The problem in question is Obsessive Compulsive Disorder. I have essentially diagnosed myself with this, which will, I’m sure, raise sardonic smiles from those fools who casually claim, We’re all a bit OCD, aren’t we? As far as I’m concerned, those claims are as harmful as those that say, We’re all a bit autistic, aren’t we? No, you’re not all fucking autistic, and no you’re not all dealing with OCD. Trust me, if you were, you’d really know about it. My OCD is probably not as bad as many people suffer, but it is causing me distress. This has slowly developed over years, but reached the level of true OCD a few months ago. Since having the major disruption of moving home, the issue has worsened. It was there before, certainly, but it has intensified exponentially over the last few months. Me being me, I’m looking for a cause; there has to be a reason this has transpired – something I can fix. What correlates with the intensification of the issues I’m experiencing? The only thing I can think of is the drug Mirtazapine. However, I’m very aware that correlation does not equate to causation, so I need to not conclusion-jump this. OCD is strange. I have a suspicion it exists on a continuum (note the way I beautifully and correctly body-swerved the term spectrum), one end of which enables useful habits and behaviours, but which at the other end is problematic, distressing and debilitating. Part of my issue is that my OCD rituals are based on what – to me – seems like common sense. But it exhausts me, and I don’t see other people behaving this way. It’s getting to the stage where I might need professional help, but I have no confidence in approaching my GP – see above. If anyone reading this blog has any experience of Mirtazapine doing the opposite of what it’s supposed to do regarding OCD, please get in touch. With that somewhat sombre topic out of the way, let’s have a jolly good laugh about the latest “autism treatment” tomfoolery I’ve come across. Yes, it’s… BROCCOLIGATE!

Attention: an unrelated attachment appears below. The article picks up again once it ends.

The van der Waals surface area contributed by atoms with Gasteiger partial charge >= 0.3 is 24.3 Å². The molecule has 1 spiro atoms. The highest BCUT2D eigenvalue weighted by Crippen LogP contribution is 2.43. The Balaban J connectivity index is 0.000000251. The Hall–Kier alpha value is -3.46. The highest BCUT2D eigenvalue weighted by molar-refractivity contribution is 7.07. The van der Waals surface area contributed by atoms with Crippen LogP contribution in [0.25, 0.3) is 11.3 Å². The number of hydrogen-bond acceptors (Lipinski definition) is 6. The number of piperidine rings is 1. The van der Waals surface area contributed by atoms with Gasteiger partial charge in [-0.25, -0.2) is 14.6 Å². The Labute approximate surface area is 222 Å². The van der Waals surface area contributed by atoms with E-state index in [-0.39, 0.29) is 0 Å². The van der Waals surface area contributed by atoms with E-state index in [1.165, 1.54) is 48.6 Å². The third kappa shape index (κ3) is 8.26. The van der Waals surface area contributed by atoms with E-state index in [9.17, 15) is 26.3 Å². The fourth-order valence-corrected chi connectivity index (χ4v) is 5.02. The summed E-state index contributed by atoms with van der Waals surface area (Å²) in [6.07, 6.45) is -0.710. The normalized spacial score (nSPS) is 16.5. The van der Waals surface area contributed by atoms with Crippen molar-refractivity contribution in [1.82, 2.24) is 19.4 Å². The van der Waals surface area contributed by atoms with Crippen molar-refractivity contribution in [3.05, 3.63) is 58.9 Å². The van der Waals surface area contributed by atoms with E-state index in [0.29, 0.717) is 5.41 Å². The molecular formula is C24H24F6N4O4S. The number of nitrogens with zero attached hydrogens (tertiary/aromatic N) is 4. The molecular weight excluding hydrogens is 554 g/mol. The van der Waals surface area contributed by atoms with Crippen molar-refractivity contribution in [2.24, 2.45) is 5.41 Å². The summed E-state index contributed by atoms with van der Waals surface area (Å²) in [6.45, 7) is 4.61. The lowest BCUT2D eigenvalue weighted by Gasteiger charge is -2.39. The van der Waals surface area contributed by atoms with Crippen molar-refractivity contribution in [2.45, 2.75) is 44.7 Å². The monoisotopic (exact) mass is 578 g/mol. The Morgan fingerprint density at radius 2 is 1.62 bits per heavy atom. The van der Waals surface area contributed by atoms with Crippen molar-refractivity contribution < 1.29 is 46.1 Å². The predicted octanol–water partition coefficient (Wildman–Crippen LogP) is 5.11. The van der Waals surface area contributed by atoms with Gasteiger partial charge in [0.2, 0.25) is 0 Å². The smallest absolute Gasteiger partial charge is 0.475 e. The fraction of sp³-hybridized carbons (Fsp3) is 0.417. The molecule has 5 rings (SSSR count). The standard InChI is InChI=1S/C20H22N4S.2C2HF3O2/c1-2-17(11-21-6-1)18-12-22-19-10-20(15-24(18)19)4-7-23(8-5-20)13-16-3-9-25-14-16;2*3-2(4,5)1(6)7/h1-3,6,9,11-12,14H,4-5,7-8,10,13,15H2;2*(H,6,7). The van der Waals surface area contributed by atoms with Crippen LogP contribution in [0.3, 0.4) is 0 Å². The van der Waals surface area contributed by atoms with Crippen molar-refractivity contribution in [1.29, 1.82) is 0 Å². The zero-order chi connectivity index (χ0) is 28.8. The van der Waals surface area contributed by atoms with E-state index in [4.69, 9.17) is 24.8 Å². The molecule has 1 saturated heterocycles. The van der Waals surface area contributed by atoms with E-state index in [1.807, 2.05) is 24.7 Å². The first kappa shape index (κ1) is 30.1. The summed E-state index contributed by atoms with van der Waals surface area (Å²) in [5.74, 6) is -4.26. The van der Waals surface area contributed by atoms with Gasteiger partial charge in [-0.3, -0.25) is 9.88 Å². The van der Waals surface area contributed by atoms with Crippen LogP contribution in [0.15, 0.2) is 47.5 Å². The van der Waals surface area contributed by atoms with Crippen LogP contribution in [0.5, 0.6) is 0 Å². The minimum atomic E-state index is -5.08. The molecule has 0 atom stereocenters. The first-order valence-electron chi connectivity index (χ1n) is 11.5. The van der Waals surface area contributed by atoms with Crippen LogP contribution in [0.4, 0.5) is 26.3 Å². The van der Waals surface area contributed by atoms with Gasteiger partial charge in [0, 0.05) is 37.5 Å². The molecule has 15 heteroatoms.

In the movie Spider-Man 2, when Tobey Maguire’s webslinger tells a few wide-eyed kids his abilities come from working out, getting plenty of rest, and eating green vegetables, I had to laugh. It reminded me of Popeye and his spinach. Yes, of course, let’s encourage kids to eat green veg as part of a healthy diet; that’s sensible. But let’s be clear, there are no real superfoods. There is just food; some more nutritious than others. Anyway, imagine my surprise when Twitter’s actually autistic community offered up – with a combination of bewilderment and disgust – links to various sources discussing broccoli – yes, broccoli – as a potential “treatment” for autism. The particular article I read (from some online outlet called Patient Talk) was filled with person-first language and assumptions of autism as deficiency,. I get sick (no pun intended) and tired of people treating autism as an illness, but oh, my gosh, this article just took it for granted that autism needs treatment. See the screenshots, on which I’ve circled references to autism symptoms and severity of autism, and aberrant behaviour, for God’s sake. For any new or casual readers not familiar with the issues, let me make it clear: Autism is not an illness. there are no autism “symptoms”, and to refer to “severity” of autism is to grossly misrepresent what autism is. Autism does not – I repeat: does not – need treatment. The article is pretty appalling, but before I tell you the really funny thing about it, have a look at the screenshots…